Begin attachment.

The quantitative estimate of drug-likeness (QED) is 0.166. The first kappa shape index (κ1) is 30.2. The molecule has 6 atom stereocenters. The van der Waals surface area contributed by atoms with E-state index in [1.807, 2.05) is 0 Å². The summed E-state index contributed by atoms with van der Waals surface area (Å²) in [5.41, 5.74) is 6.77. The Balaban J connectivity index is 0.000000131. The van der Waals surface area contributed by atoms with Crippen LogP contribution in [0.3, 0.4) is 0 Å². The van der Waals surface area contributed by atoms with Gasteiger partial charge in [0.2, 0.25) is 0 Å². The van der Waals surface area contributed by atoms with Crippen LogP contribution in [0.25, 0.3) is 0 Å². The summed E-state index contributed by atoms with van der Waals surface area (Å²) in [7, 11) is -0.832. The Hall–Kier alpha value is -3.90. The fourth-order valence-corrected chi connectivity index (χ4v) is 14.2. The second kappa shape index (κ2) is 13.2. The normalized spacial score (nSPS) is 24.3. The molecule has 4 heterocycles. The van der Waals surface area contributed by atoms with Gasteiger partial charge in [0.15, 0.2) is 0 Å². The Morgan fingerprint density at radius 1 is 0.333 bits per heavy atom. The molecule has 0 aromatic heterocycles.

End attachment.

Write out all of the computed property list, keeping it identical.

The quantitative estimate of drug-likeness (QED) is 0.166. The first kappa shape index (κ1) is 30.2. The molecule has 6 atom stereocenters. The van der Waals surface area contributed by atoms with E-state index in [1.807, 2.05) is 0 Å². The summed E-state index contributed by atoms with van der Waals surface area (Å²) in [5.41, 5.74) is 6.77. The Balaban J connectivity index is 0.000000131. The van der Waals surface area contributed by atoms with Crippen LogP contribution in [0.3, 0.4) is 0 Å². The van der Waals surface area contributed by atoms with Gasteiger partial charge in [0.2, 0.25) is 0 Å². The van der Waals surface area contributed by atoms with Crippen LogP contribution in [0.25, 0.3) is 0 Å². The summed E-state index contributed by atoms with van der Waals surface area (Å²) in [7, 11) is -0.832. The Hall–Kier alpha value is -3.90. The fourth-order valence-corrected chi connectivity index (χ4v) is 14.2. The second kappa shape index (κ2) is 13.2. The normalized spacial score (nSPS) is 24.3. The molecule has 4 heterocycles. The van der Waals surface area contributed by atoms with Gasteiger partial charge in [0.15, 0.2) is 0 Å². The Morgan fingerprint density at radius 1 is 0.333 bits per heavy atom. The molecule has 0 aromatic heterocycles.